I got a good laugh from a recent story in the New York Times (September 2) about the tribulations of Google’s experimental self-driving cars.
It seems that the automated automobiles are too smart for their own good.
Self-driving cars are miracles of modern technology, able to navigate the highways and byways of our complicated country far more safely than mistake-prone human drivers. They can anticipate and correct for congestion, slow down for pedestrians and bicyclists, and react quickly to unexpected events, such as a child darting out into the street after a basketball.
But they are also programmed to obey the traffic laws. This turns out to be a problem, because most drivers don’t.
In a recent test, a Google car slowed down for a pedestrian in a crosswalk, just as it was supposed to do. It was immediately rear-ended by a human driver.
In fact, the story (by Matt Richtel and Conor Dougherty) reports, Google cars have been in 16 crashes since 2009. Most were minor, but in every single case, a human being in another car was at fault.
In another test, a Google car was paralyzed at a four-way stop because human drivers at the other three corners kept inching forward, probing for an advantage, while the automated car waited for them to come to a full stop. They never did.
I find this all pretty amusing, and also somewhat vindicating, given some of the comments on my last two posts about bicycles. When drivers rail at bicyclists for committing minor traffic violations, they would do well to look at themselves in the rear-view mirror. Few of them obey the letter the law. Dmitri Dolgov, head of software for Google’s Self-Driving Car Project, was quoted in the Times article as saying that human drivers need to be “less idiotic.”
But there’s a larger issue to address here. The whole point of self-driving car technology is to make our roads safer, to reduce the car carnage that still claims upwards of 30,000 lives per year in the United States alone. We are a long way from a fully-automated traffic system, or even a partially automated one, in which people could drive themselves into a city and then turn over their car to some sort of central control. And how would we prevent hacking and other electronic mischief? In the short term, the challenge of integrating automated, law-abiding vehicles with the comparative anarchy of human-driven traffic remains.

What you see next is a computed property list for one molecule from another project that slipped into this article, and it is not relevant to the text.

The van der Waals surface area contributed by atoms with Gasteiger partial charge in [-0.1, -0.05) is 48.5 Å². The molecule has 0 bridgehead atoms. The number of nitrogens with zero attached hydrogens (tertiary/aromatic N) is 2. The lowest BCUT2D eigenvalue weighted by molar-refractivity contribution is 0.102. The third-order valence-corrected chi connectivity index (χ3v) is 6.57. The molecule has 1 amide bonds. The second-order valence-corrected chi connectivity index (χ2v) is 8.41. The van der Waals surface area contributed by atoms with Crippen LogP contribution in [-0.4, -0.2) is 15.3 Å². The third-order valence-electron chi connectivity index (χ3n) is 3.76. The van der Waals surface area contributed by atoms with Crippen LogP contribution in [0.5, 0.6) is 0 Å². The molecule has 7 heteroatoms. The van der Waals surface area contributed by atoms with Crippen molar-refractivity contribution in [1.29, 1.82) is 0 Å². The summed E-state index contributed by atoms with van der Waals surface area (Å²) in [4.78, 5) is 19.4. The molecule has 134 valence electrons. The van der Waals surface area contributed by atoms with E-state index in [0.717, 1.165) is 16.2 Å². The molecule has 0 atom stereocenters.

I have to wonder if some of these research dollars might be better spent on proven technology that would make our roads safer by reducing the number of vehicles using them. Cities and suburbs could invest in state-of-the-art public transportation systems, build bicycle infrastructure, and promote pedestrian-friendly business districts. The widespread long-distance trucking network that moves most of our goods over the Interstates could be scaled back in favor of inter-modal transport, which uses rail for long distances and trucks locally.
To me, it makes more sense to work toward reducing traffic than to work toward automating it. Every trip not made in a car or truck takes a motorized vehicle off the roads and makes them less congested and safer for everyone.
Here in Bangor, that means longer bus hours, more bike lanes, and more tolerance by drivers for bicycles and pedestrians. It could also mean consolidation of the three bus services – Greyhound, Concord Coach, and the Community Connector – into a central downtown hub. These modest measures may seem prosaic, but they are also practical, and can be achieved quickly, at far less cost than outfitting us all with automated vehicles.
Like many kids of my generation, I grew up watching the Jetsons, and imagined that I might someday live in a world of flying cars and buildings in the sky connected by conveyor belts. I’m not against technology. I’m typing this on a computer that slips easily into a satchel I can carry on the bus. I’d love to be able to beam from place to place like the characters in Star Trek.
But sometimes less is more. Automating the automobile will do nothing to alleviate the isolation and expense of our car-driven world. It will not revitalize town centers. It will not relieve the pressure on our overstressed natural environment. It will not foster a sense of community or physical fitness.
Until people become as smart as their cars, I’ll keep seeking out saner and safer alternatives.